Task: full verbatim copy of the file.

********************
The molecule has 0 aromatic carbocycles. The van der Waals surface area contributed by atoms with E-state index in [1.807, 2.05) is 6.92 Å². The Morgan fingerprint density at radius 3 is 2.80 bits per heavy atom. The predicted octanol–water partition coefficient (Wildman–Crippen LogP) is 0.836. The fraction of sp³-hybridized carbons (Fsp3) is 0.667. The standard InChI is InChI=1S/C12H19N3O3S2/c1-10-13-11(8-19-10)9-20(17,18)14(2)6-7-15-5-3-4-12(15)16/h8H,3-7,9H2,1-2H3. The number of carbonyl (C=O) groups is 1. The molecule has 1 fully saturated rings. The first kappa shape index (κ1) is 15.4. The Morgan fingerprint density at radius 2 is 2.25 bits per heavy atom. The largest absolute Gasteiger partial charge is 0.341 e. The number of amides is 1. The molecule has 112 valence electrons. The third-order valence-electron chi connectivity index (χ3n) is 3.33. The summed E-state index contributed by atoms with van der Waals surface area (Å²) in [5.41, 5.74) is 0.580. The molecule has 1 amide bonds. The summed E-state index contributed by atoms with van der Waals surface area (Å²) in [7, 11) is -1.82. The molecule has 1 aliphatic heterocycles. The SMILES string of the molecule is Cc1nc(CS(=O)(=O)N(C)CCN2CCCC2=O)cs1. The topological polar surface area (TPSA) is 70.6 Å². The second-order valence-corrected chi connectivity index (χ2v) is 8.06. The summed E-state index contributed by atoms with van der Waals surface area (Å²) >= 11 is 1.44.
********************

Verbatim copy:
The molecule has 0 aromatic carbocycles. The van der Waals surface area contributed by atoms with E-state index in [1.807, 2.05) is 6.92 Å². The Morgan fingerprint density at radius 3 is 2.80 bits per heavy atom. The predicted octanol–water partition coefficient (Wildman–Crippen LogP) is 0.836. The fraction of sp³-hybridized carbons (Fsp3) is 0.667. The standard InChI is InChI=1S/C12H19N3O3S2/c1-10-13-11(8-19-10)9-20(17,18)14(2)6-7-15-5-3-4-12(15)16/h8H,3-7,9H2,1-2H3. The number of carbonyl (C=O) groups is 1. The molecule has 1 fully saturated rings. The first kappa shape index (κ1) is 15.4. The Morgan fingerprint density at radius 2 is 2.25 bits per heavy atom. The largest absolute Gasteiger partial charge is 0.341 e. The number of amides is 1. The molecule has 112 valence electrons. The third-order valence-electron chi connectivity index (χ3n) is 3.33. The summed E-state index contributed by atoms with van der Waals surface area (Å²) in [5.41, 5.74) is 0.580. The molecule has 1 amide bonds. The summed E-state index contributed by atoms with van der Waals surface area (Å²) in [7, 11) is -1.82. The molecule has 1 aliphatic heterocycles. The SMILES string of the molecule is Cc1nc(CS(=O)(=O)N(C)CCN2CCCC2=O)cs1. The topological polar surface area (TPSA) is 70.6 Å². The second-order valence-corrected chi connectivity index (χ2v) is 8.06. The summed E-state index contributed by atoms with van der Waals surface area (Å²) >= 11 is 1.44.